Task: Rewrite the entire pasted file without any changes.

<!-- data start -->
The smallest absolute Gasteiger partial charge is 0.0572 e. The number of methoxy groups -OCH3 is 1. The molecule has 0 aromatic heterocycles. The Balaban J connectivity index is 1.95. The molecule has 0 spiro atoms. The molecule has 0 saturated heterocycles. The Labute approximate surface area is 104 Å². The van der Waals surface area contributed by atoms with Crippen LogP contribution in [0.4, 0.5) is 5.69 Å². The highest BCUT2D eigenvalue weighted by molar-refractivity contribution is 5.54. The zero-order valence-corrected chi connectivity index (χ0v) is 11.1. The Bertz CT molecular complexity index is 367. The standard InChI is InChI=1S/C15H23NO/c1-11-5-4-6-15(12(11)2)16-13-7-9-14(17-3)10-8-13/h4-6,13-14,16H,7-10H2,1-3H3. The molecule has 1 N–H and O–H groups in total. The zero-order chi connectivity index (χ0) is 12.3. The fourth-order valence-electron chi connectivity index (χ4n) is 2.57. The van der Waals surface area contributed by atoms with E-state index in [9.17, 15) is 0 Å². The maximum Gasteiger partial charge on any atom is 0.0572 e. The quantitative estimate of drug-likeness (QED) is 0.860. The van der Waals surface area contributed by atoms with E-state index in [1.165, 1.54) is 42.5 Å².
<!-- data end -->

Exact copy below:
The smallest absolute Gasteiger partial charge is 0.0572 e. The number of methoxy groups -OCH3 is 1. The molecule has 0 aromatic heterocycles. The Balaban J connectivity index is 1.95. The molecule has 0 spiro atoms. The molecule has 0 saturated heterocycles. The Labute approximate surface area is 104 Å². The van der Waals surface area contributed by atoms with Crippen LogP contribution in [0.4, 0.5) is 5.69 Å². The highest BCUT2D eigenvalue weighted by molar-refractivity contribution is 5.54. The zero-order valence-corrected chi connectivity index (χ0v) is 11.1. The Bertz CT molecular complexity index is 367. The standard InChI is InChI=1S/C15H23NO/c1-11-5-4-6-15(12(11)2)16-13-7-9-14(17-3)10-8-13/h4-6,13-14,16H,7-10H2,1-3H3. The molecule has 1 N–H and O–H groups in total. The zero-order chi connectivity index (χ0) is 12.3. The fourth-order valence-electron chi connectivity index (χ4n) is 2.57. The van der Waals surface area contributed by atoms with E-state index in [9.17, 15) is 0 Å². The maximum Gasteiger partial charge on any atom is 0.0572 e. The quantitative estimate of drug-likeness (QED) is 0.860. The van der Waals surface area contributed by atoms with E-state index in [1.165, 1.54) is 42.5 Å².